Damien came to our school last year.
He joined us in SS1, although he was already 18years, certainly too old for his class. He was brought in from the UK.
At first, I thought he was a delinquent, and that was why his parents shipped him to Nigeria, as we often have children like that; they’d become brats or difficult to handle abroad and their parents would send them back to Nigeria to learn sense.
I was one of Damien’s subject teachers and you don’t want to get into trouble with the ‘away’ parents who can go report you to the proprietor over the slightest misunderstanding; we often have more problems with the parents than the children and I don’t get it.
They bring their children to your school for sound academics and discipline but if you discipline their kids, they’ll complain, blowing all the grammar in the world and threatening the teachers and the school with law suits.
If their children don’t do well, they would come ask you why their children did not pass, after all, they were coming from abroad.
So when I saw this tall, gangling kid in my class, I asked him a few questions; what is your name, tell us a bit about yourself?
Damien responds to commands but afterwards; you find that he just walks around like someone in a daze, mumbling and smiling at nothing…you would have to tell him to sit down before he does.
There was something not right with this kid, I knew it but I couldn’t pin it. I wasn’t sure why he was behaving the way he was; there was no aggression, almost no emotion, beyond the constant smile on his face.
In order not to embarrass him in front of his mates, I made up my mind to inquire from our admin office about him. I found out, Damien was no delinquent, he didn’t have any stubborn streak, he was just a special child.
At 18, he was the oldest in his class and one of the oldest in school but let me tell you, ma, this boy’s brain is like a mirror.
He can reproduce almost verbatim whatever you teach him in class; whatever he reads in a book, be it Bible, text book, anything, he would reel out to you, just give him a chance to go through the material first, then he will reproduce.
His mates thought he was a genius, you know in our part of the world, this kind of ‘photographic memory’ is viewed as excellent and even though I had no special training for kids with special needs, I recognized immediately that my Damien needed help.
We had no capacity or training for special children, he had just been dumped on us.
What do I mean? According to another colleague of mine who was present the first day Damien’s parents came to the school; Damien was born and lived in the UK, his mother passed on a few years back and his father married his secretary; (Don’t ask me how my colleague found this out.) His father and step mum are resident abroad; though they come into Nigeria every six months and leave after a few weeks.
Now, Damien is on the autistic spectrum as you must have guessed from the descriptions I have given earlier and his step mother, whom my colleague attended to, did all of the talking, often cutting off her husband when he wanted to interject. he man would then keep quiet and hold his peace.
Madam step mother, said Damien was a spoilt brat and that she wanted him in Nigeria where he would be properly disciplined. She omitted to say he was a special boy.
When my colleague then invited Damien to be tested, we usually perform oral and written tests for new in takes, my colleague said though she noticed he was kind of slow, she just thought the boy was having a bad day…I told you our people are not trained to handle special children.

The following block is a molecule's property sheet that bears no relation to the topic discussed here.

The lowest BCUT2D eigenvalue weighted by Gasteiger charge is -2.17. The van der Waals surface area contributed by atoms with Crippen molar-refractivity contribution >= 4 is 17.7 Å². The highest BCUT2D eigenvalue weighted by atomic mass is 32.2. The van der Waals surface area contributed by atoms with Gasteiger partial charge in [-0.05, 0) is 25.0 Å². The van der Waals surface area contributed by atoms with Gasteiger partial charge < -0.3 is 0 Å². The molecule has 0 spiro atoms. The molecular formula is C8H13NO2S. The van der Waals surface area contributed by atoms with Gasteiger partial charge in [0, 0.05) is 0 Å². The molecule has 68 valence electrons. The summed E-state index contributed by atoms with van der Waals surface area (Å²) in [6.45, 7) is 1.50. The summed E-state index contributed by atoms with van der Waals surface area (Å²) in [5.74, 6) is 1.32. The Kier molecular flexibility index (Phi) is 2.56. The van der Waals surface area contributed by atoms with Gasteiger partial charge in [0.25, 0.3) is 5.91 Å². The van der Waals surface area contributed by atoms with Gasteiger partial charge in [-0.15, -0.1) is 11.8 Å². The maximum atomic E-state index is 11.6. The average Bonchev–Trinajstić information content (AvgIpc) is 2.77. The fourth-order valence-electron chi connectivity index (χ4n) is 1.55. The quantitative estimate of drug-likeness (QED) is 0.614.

So, that’s how Damien was thrust upon us and from the very beginning, all the subject teachers, me included, reported to the Principal that we didn’t think Damien belonged to the school…even his housemaster, at one of our monthly meetings repeated a sad story he had told the principal before.
He said, apparently the other students had discovered Damien was special and would respond to commands, they had been asking him to drop his pants and bare his penis in the hostel in front of junior students…kids can be mean, I tell you.
Damien would be summoned even by his juniors and be asked to remove his pants and walk the hostel naked, and he would do exactly so!
The first time, the housemaster thought he must have got carried away or something, he shouted at him to go get dressed but one night, during lights out, Damien was found naked roaming the corridors of the hostel at the command of one of his fellow students.
After that incident, the housemaster reported to the principal and the following day, they were frantically trying to reach Damien’s step mum from the contacts she left, the school wanted her to come pick the boy and take him where he would be properly catered for. She couldn’t be reached.
There was also another story that got me really upset; Damien was found naked with one of the senior boys fondling his genitals! I swear, I kid you not! The things these children do! The boy was immediately expelled at that time, too, we still hadn’t been able to reach Damien’s step mum or dad…
After several inquiries, we located an individual who knew the step mother, he was the one who told us the step mother was just trying to get rid of Damien, that she had manipulated the father into bringing Damien to Nigeria. Tell me, where is best to care for this young man, isn’t it abroad, where they understand these things better?
Anyway, she pleaded with the Principal to keep him till the end of the term, saying no school would take him since more than half the term was already gone.
At the beginning of the new term, Damien didn’t show up. What became of him? I’ve no idea.
( series written and edited by Peju Akande and based on true stories)